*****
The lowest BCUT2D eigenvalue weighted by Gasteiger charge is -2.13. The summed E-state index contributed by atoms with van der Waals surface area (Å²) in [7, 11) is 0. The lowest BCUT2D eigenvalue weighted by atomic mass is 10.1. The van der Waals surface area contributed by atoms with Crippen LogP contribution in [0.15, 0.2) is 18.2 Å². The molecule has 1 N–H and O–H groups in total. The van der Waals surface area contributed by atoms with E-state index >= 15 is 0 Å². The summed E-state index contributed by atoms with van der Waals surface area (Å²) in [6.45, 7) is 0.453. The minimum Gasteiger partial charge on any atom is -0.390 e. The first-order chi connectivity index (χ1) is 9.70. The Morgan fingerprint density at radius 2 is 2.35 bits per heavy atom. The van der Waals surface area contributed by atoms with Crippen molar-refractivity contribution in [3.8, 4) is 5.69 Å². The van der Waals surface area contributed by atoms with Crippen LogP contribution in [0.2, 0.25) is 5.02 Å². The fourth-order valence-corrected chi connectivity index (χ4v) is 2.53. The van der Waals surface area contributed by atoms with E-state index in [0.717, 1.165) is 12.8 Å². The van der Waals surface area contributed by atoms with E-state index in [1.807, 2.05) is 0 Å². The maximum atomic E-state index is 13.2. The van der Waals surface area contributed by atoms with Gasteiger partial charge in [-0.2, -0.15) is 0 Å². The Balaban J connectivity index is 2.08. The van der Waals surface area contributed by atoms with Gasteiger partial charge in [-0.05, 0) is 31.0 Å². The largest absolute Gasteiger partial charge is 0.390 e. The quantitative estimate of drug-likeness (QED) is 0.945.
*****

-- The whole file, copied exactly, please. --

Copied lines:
The lowest BCUT2D eigenvalue weighted by Gasteiger charge is -2.13. The summed E-state index contributed by atoms with van der Waals surface area (Å²) in [7, 11) is 0. The lowest BCUT2D eigenvalue weighted by atomic mass is 10.1. The van der Waals surface area contributed by atoms with Crippen LogP contribution in [0.15, 0.2) is 18.2 Å². The molecule has 1 N–H and O–H groups in total. The van der Waals surface area contributed by atoms with E-state index >= 15 is 0 Å². The summed E-state index contributed by atoms with van der Waals surface area (Å²) in [6.45, 7) is 0.453. The minimum Gasteiger partial charge on any atom is -0.390 e. The first-order chi connectivity index (χ1) is 9.70. The Morgan fingerprint density at radius 2 is 2.35 bits per heavy atom. The van der Waals surface area contributed by atoms with Crippen molar-refractivity contribution in [3.8, 4) is 5.69 Å². The van der Waals surface area contributed by atoms with Crippen LogP contribution in [0.2, 0.25) is 5.02 Å². The fourth-order valence-corrected chi connectivity index (χ4v) is 2.53. The van der Waals surface area contributed by atoms with E-state index in [0.717, 1.165) is 12.8 Å². The van der Waals surface area contributed by atoms with E-state index in [1.807, 2.05) is 0 Å². The maximum atomic E-state index is 13.2. The van der Waals surface area contributed by atoms with Gasteiger partial charge in [-0.2, -0.15) is 0 Å². The Balaban J connectivity index is 2.08. The van der Waals surface area contributed by atoms with Gasteiger partial charge in [-0.05, 0) is 31.0 Å². The largest absolute Gasteiger partial charge is 0.390 e. The quantitative estimate of drug-likeness (QED) is 0.945.